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Although less than suggested by the Parliament, the 37.5% cut by 2030 is an improvement on the very weak Commission proposal of just 30%. For consumers the new law means there will be much greater choice in affordable, fuel-efficient and electric models. It was also agreed that the Commission will develop a system using information from fuel consumption meters to ensure emission reductions are delivered on the road but this will not come into force until 2030.
Greg Archer, clean vehicles director at T&E, said: "Europe is shifting up a gear in the race to produce zero-emission cars. The new law means by 2030 around a third of new cars will be electric or hydrogen-powered. That's progress but it’s not fast enough to hit our climate goals.”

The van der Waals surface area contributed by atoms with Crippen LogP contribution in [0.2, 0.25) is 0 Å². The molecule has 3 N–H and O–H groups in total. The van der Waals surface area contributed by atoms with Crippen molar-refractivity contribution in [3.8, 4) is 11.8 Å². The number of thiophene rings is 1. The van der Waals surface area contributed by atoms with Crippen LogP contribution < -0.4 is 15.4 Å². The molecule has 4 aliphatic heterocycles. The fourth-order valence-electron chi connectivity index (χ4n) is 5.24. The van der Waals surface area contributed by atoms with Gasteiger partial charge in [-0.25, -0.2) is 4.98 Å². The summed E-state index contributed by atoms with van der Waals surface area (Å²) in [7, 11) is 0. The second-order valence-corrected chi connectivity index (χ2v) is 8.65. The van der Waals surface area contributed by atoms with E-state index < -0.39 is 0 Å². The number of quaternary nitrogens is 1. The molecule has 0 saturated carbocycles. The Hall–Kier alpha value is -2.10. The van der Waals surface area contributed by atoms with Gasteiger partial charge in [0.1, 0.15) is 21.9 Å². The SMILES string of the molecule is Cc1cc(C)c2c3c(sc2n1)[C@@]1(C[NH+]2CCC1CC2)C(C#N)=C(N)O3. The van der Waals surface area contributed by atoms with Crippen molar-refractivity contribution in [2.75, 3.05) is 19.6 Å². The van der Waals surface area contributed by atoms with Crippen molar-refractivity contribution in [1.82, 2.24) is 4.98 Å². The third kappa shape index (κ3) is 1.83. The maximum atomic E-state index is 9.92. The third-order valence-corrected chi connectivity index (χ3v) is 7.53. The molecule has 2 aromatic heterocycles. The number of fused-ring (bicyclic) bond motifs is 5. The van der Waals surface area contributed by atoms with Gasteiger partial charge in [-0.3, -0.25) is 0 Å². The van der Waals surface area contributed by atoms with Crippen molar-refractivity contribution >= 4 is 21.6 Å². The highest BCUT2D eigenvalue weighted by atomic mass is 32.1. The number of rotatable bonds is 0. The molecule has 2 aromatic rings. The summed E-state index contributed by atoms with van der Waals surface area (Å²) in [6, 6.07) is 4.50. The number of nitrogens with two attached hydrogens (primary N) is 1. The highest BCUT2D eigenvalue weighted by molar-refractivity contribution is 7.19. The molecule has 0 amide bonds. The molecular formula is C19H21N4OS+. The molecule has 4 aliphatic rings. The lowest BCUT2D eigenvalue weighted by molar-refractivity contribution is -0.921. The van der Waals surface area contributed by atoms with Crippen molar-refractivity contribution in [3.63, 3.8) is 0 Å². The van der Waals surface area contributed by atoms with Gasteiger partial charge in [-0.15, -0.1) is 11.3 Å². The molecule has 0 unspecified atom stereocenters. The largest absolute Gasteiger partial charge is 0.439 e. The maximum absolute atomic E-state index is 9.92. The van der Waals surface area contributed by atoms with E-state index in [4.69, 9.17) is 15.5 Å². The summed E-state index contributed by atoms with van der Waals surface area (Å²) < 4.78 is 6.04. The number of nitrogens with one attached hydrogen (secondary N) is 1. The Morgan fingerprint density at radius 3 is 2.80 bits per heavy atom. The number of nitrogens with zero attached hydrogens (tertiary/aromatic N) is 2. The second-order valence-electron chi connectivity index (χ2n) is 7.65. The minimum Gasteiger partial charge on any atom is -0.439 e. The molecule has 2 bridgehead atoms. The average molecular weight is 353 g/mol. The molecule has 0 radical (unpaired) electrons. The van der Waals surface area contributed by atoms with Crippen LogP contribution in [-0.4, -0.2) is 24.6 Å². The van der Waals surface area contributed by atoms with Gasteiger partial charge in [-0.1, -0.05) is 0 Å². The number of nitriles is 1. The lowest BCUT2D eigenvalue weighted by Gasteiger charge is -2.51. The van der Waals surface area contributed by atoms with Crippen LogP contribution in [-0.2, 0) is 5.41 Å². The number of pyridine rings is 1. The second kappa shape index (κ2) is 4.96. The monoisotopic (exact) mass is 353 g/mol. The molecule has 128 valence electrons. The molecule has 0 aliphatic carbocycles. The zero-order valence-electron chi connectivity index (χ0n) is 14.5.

The Parliament's excellent proposal to penalise carmakers for failing to supply sufficient zero and low-emission vehicles (malus) was unfortunately blocked by Council and the Commission. The Council’s worst proposals such as giving very generous credits to plug-in-hybrids were limited during negotiation. Whilst a cap was added to the double counting of plug-in cars sold in Central and Eastern Europe at 5% of new car sales in those countries, there remains a risk of gaming by carmakers registering zero and low-emission vehicles in one country and selling them on in another. Special arrangements for niche vehicle manufacturers were retained until 2028.
T&E said this could have been a much better deal if governments and the Commission had not caved in to carmakers’ lobbying.
Greg Archer concluded: “This regulation is a good deal for citizens: reducing fuel costs for drivers, creating over 200,000 jobs and reducing our dependence on imported oil. However, carmakers’ successful scuppering of more ambitious targets means governments will now need to do a lot more at national level to bring down transport emissions.”
Transport is Europe’s biggest climate problem. Cars and vans represent almost two-thirds of all transport emissions.